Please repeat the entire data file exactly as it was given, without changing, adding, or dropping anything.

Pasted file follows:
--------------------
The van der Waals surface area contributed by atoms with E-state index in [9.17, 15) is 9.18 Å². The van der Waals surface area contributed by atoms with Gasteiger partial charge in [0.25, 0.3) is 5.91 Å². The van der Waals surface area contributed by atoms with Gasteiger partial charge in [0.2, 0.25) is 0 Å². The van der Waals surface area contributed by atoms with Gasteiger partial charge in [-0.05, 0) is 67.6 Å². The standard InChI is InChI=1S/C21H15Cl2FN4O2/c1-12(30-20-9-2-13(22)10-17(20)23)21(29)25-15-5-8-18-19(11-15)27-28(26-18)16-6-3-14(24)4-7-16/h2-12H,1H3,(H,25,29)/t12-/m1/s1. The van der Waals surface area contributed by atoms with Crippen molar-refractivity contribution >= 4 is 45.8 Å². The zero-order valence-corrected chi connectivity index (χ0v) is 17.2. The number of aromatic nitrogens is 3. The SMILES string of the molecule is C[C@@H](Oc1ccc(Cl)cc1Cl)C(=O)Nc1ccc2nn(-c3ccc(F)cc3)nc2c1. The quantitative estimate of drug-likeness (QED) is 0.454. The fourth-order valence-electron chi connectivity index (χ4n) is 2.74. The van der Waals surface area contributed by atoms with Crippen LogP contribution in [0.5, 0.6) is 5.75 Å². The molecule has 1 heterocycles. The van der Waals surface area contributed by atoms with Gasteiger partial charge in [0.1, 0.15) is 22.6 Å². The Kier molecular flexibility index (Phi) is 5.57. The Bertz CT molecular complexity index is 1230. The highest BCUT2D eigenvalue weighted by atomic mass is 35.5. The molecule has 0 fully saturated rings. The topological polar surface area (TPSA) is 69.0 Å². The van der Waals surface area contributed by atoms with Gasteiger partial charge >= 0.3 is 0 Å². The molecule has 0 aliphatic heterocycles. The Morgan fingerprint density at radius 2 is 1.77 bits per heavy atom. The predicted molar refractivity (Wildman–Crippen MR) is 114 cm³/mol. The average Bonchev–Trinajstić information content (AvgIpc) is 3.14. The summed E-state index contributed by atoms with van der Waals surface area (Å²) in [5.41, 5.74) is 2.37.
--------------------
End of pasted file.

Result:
The van der Waals surface area contributed by atoms with E-state index in [9.17, 15) is 9.18 Å². The van der Waals surface area contributed by atoms with Gasteiger partial charge in [0.25, 0.3) is 5.91 Å². The van der Waals surface area contributed by atoms with Gasteiger partial charge in [0.2, 0.25) is 0 Å². The van der Waals surface area contributed by atoms with Gasteiger partial charge in [-0.05, 0) is 67.6 Å². The standard InChI is InChI=1S/C21H15Cl2FN4O2/c1-12(30-20-9-2-13(22)10-17(20)23)21(29)25-15-5-8-18-19(11-15)27-28(26-18)16-6-3-14(24)4-7-16/h2-12H,1H3,(H,25,29)/t12-/m1/s1. The van der Waals surface area contributed by atoms with Crippen molar-refractivity contribution >= 4 is 45.8 Å². The zero-order valence-corrected chi connectivity index (χ0v) is 17.2. The number of aromatic nitrogens is 3. The SMILES string of the molecule is C[C@@H](Oc1ccc(Cl)cc1Cl)C(=O)Nc1ccc2nn(-c3ccc(F)cc3)nc2c1. The quantitative estimate of drug-likeness (QED) is 0.454. The fourth-order valence-electron chi connectivity index (χ4n) is 2.74. The van der Waals surface area contributed by atoms with Crippen LogP contribution in [0.5, 0.6) is 5.75 Å². The molecule has 1 heterocycles. The van der Waals surface area contributed by atoms with Gasteiger partial charge in [0.1, 0.15) is 22.6 Å². The Kier molecular flexibility index (Phi) is 5.57. The Bertz CT molecular complexity index is 1230. The highest BCUT2D eigenvalue weighted by atomic mass is 35.5. The molecule has 0 fully saturated rings. The topological polar surface area (TPSA) is 69.0 Å². The van der Waals surface area contributed by atoms with Gasteiger partial charge >= 0.3 is 0 Å². The molecule has 0 aliphatic heterocycles. The Morgan fingerprint density at radius 2 is 1.77 bits per heavy atom. The predicted molar refractivity (Wildman–Crippen MR) is 114 cm³/mol. The average Bonchev–Trinajstić information content (AvgIpc) is 3.14. The summed E-state index contributed by atoms with van der Waals surface area (Å²) in [5.41, 5.74) is 2.37.